Ruby and Garnet are ten-year-old twins. They're identical, and they do EVERYTHING together, especially since their mother died three years earlier - but they couldn't be more different. Bossy, bouncy, funny Ruby loves to take charge, and is desperate to be a famous actress, while quiet, sensitive, academic Garnet loves nothing more than to curl up with one of her favourite books. And when everything around the twins is changing so much, can being a double act work for ever?
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Wilson's comic exploration of the twin-world shows the desire to separate fighting a powerful genetic magnetism. In a clever touch, each narrator is given a different illustrator - Independent on Sunday
A book of the highest quality. It will be very, very popular too. Hurrah! - Mail on Sunday
Hilarious tale which contains dark notes that ring very true - The Times
An exuberant story . . . The ingenious split narrative, inventive page design and lots of incidental pictures make this book irresistible - Guardian
Jacqueline Wilson has a rare gift for writing lightly and amusingly about emotional issues Bookseller - Bookseller
Jacqueline Wilson has the knack of focusing on problems in a child's life with humour and sensitive intuition - Books for your Children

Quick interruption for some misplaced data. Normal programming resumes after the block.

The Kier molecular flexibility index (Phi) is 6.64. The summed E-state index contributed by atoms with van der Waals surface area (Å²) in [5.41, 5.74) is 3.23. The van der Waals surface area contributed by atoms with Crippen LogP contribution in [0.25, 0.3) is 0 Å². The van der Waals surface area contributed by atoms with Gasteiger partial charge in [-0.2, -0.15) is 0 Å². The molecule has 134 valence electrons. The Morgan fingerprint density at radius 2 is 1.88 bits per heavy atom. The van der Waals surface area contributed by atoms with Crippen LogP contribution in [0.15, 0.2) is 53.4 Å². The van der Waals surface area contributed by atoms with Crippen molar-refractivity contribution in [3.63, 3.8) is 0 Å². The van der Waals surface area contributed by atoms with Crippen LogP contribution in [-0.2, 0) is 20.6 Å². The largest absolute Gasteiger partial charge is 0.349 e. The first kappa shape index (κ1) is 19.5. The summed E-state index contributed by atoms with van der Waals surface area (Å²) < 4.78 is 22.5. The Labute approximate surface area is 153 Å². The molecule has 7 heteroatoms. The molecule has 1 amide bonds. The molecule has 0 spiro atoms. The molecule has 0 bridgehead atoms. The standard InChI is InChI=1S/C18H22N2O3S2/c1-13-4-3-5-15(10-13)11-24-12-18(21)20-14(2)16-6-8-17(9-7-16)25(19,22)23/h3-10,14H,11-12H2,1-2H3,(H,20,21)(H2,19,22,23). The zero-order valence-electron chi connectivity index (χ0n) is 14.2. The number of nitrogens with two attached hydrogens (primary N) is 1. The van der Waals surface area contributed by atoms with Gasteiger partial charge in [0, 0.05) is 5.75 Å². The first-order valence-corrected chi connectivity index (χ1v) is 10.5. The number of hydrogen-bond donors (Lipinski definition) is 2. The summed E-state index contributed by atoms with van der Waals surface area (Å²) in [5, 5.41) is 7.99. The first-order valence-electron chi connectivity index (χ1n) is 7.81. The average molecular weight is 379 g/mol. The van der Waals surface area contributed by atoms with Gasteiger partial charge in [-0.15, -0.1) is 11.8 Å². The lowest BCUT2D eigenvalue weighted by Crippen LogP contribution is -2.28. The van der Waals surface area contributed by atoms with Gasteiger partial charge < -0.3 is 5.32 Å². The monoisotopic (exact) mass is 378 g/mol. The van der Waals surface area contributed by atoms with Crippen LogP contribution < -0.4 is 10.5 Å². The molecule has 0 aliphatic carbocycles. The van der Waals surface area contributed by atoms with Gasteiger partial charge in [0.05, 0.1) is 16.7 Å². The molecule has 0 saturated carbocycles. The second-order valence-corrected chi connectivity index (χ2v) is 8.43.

Another winner by Jacqueline Wilson with all the wit and verve that we now associate with this author. Impossible to put down, children will love it - The School Librarian
Jacqueline Wilson has a distinctive narrative style with her spunky and articulate young heroines . . . A funny, punchy and quite moving read - Bookseller
JACQUELINE WILSON is an extremely well-known and hugely popular author who served as Children's Laureate from 2005-7. She has been awarded a number of prestigious awards, including the British Children's Book of the Year and the Guardian Children's Fiction Award (for The Illustrated Mum), the Smarties Prize and the Children's Book Award (for Double Act, for which she was also highly commended for the Carnegie Medal). In 2002 Jacqueline was given an OBE for services to literacy in schools and in 2008 she was appointed a Dame. She was the author most borrowed from British libraries in the last decade.
'A brilliant writer of wit and subtlety' THE TIMES 'She should be prescribed for all cases of reading reluctance' INDEPENDENT ON SUNDAY 'Has a rare gift for writing lightly and amusingly about emotional issues' BOOKSELLER